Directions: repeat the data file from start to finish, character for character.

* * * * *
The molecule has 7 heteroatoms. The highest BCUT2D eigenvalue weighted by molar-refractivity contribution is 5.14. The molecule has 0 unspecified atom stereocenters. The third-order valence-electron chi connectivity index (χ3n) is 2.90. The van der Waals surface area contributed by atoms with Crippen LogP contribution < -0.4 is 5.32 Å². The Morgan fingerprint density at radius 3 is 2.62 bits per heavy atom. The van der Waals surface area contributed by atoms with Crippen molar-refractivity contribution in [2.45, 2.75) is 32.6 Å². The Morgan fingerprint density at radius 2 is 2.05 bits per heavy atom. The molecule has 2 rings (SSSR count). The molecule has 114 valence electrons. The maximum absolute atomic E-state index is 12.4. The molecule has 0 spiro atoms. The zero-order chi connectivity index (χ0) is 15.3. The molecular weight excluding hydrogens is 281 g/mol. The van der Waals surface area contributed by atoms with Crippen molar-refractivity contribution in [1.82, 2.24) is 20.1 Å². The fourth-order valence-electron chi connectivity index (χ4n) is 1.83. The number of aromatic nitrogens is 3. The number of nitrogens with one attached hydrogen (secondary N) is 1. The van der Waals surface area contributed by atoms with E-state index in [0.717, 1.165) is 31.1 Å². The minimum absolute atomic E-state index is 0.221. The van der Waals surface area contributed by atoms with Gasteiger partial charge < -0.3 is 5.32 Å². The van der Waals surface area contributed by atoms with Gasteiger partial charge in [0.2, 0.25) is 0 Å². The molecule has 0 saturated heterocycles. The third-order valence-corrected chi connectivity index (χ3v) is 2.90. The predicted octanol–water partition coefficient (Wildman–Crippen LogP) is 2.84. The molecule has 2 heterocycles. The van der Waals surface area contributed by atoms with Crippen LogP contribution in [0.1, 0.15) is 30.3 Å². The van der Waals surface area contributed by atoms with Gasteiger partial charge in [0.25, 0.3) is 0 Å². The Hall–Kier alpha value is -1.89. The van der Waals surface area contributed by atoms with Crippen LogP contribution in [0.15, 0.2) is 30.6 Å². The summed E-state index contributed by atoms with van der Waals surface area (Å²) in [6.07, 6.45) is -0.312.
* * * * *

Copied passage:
The molecule has 7 heteroatoms. The highest BCUT2D eigenvalue weighted by molar-refractivity contribution is 5.14. The molecule has 0 unspecified atom stereocenters. The third-order valence-electron chi connectivity index (χ3n) is 2.90. The van der Waals surface area contributed by atoms with Crippen LogP contribution < -0.4 is 5.32 Å². The Morgan fingerprint density at radius 3 is 2.62 bits per heavy atom. The van der Waals surface area contributed by atoms with Crippen molar-refractivity contribution in [2.45, 2.75) is 32.6 Å². The Morgan fingerprint density at radius 2 is 2.05 bits per heavy atom. The molecule has 2 rings (SSSR count). The molecule has 114 valence electrons. The maximum absolute atomic E-state index is 12.4. The molecule has 0 spiro atoms. The zero-order chi connectivity index (χ0) is 15.3. The molecular weight excluding hydrogens is 281 g/mol. The van der Waals surface area contributed by atoms with Crippen molar-refractivity contribution in [1.82, 2.24) is 20.1 Å². The fourth-order valence-electron chi connectivity index (χ4n) is 1.83. The number of aromatic nitrogens is 3. The number of nitrogens with one attached hydrogen (secondary N) is 1. The van der Waals surface area contributed by atoms with E-state index in [0.717, 1.165) is 31.1 Å². The minimum absolute atomic E-state index is 0.221. The van der Waals surface area contributed by atoms with Gasteiger partial charge < -0.3 is 5.32 Å². The van der Waals surface area contributed by atoms with Gasteiger partial charge in [0.2, 0.25) is 0 Å². The molecule has 0 saturated heterocycles. The third-order valence-corrected chi connectivity index (χ3v) is 2.90. The predicted octanol–water partition coefficient (Wildman–Crippen LogP) is 2.84. The molecule has 2 heterocycles. The van der Waals surface area contributed by atoms with Crippen LogP contribution in [0.1, 0.15) is 30.3 Å². The van der Waals surface area contributed by atoms with Gasteiger partial charge in [0.25, 0.3) is 0 Å². The Hall–Kier alpha value is -1.89. The van der Waals surface area contributed by atoms with Crippen LogP contribution in [0.15, 0.2) is 30.6 Å². The summed E-state index contributed by atoms with van der Waals surface area (Å²) in [6.07, 6.45) is -0.312.